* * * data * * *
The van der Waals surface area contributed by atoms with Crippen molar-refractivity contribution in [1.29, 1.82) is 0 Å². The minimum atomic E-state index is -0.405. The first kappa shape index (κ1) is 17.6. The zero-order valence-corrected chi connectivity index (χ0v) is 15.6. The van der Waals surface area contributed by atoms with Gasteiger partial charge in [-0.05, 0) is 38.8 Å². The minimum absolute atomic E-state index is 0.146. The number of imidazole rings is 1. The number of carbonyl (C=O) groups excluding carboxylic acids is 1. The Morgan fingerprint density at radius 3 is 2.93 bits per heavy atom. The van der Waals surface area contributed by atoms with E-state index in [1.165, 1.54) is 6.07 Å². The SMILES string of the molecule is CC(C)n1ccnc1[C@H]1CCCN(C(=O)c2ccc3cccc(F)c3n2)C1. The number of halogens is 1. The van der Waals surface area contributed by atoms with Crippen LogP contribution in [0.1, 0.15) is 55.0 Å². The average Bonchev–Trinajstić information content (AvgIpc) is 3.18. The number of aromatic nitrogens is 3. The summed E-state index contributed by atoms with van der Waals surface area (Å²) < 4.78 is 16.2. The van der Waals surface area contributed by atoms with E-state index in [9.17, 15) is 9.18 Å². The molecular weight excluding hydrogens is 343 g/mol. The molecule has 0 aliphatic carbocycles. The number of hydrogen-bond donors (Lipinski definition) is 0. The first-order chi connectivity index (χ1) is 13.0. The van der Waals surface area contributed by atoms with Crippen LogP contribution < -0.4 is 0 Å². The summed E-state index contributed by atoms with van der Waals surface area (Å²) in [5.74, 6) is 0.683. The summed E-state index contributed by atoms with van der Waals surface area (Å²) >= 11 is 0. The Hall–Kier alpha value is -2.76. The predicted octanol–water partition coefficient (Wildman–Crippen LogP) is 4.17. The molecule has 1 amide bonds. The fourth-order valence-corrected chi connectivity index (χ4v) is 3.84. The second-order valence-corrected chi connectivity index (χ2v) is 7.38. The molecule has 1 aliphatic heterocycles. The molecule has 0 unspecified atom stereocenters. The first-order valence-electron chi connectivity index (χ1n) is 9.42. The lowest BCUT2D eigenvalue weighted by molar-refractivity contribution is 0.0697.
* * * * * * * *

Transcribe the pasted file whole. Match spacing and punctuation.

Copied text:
The van der Waals surface area contributed by atoms with Crippen molar-refractivity contribution in [1.29, 1.82) is 0 Å². The minimum atomic E-state index is -0.405. The first kappa shape index (κ1) is 17.6. The zero-order valence-corrected chi connectivity index (χ0v) is 15.6. The van der Waals surface area contributed by atoms with Gasteiger partial charge in [-0.05, 0) is 38.8 Å². The minimum absolute atomic E-state index is 0.146. The number of imidazole rings is 1. The number of carbonyl (C=O) groups excluding carboxylic acids is 1. The Morgan fingerprint density at radius 3 is 2.93 bits per heavy atom. The van der Waals surface area contributed by atoms with E-state index in [1.165, 1.54) is 6.07 Å². The SMILES string of the molecule is CC(C)n1ccnc1[C@H]1CCCN(C(=O)c2ccc3cccc(F)c3n2)C1. The number of halogens is 1. The van der Waals surface area contributed by atoms with Crippen LogP contribution in [0.1, 0.15) is 55.0 Å². The average Bonchev–Trinajstić information content (AvgIpc) is 3.18. The number of aromatic nitrogens is 3. The summed E-state index contributed by atoms with van der Waals surface area (Å²) < 4.78 is 16.2. The van der Waals surface area contributed by atoms with E-state index in [9.17, 15) is 9.18 Å². The molecular weight excluding hydrogens is 343 g/mol. The molecule has 0 aliphatic carbocycles. The number of hydrogen-bond donors (Lipinski definition) is 0. The first-order chi connectivity index (χ1) is 13.0. The van der Waals surface area contributed by atoms with Crippen LogP contribution < -0.4 is 0 Å². The summed E-state index contributed by atoms with van der Waals surface area (Å²) in [5.74, 6) is 0.683. The summed E-state index contributed by atoms with van der Waals surface area (Å²) >= 11 is 0. The Hall–Kier alpha value is -2.76. The predicted octanol–water partition coefficient (Wildman–Crippen LogP) is 4.17. The molecule has 1 amide bonds. The fourth-order valence-corrected chi connectivity index (χ4v) is 3.84. The second-order valence-corrected chi connectivity index (χ2v) is 7.38. The molecule has 1 aliphatic heterocycles. The molecule has 0 unspecified atom stereocenters. The first-order valence-electron chi connectivity index (χ1n) is 9.42. The lowest BCUT2D eigenvalue weighted by molar-refractivity contribution is 0.0697.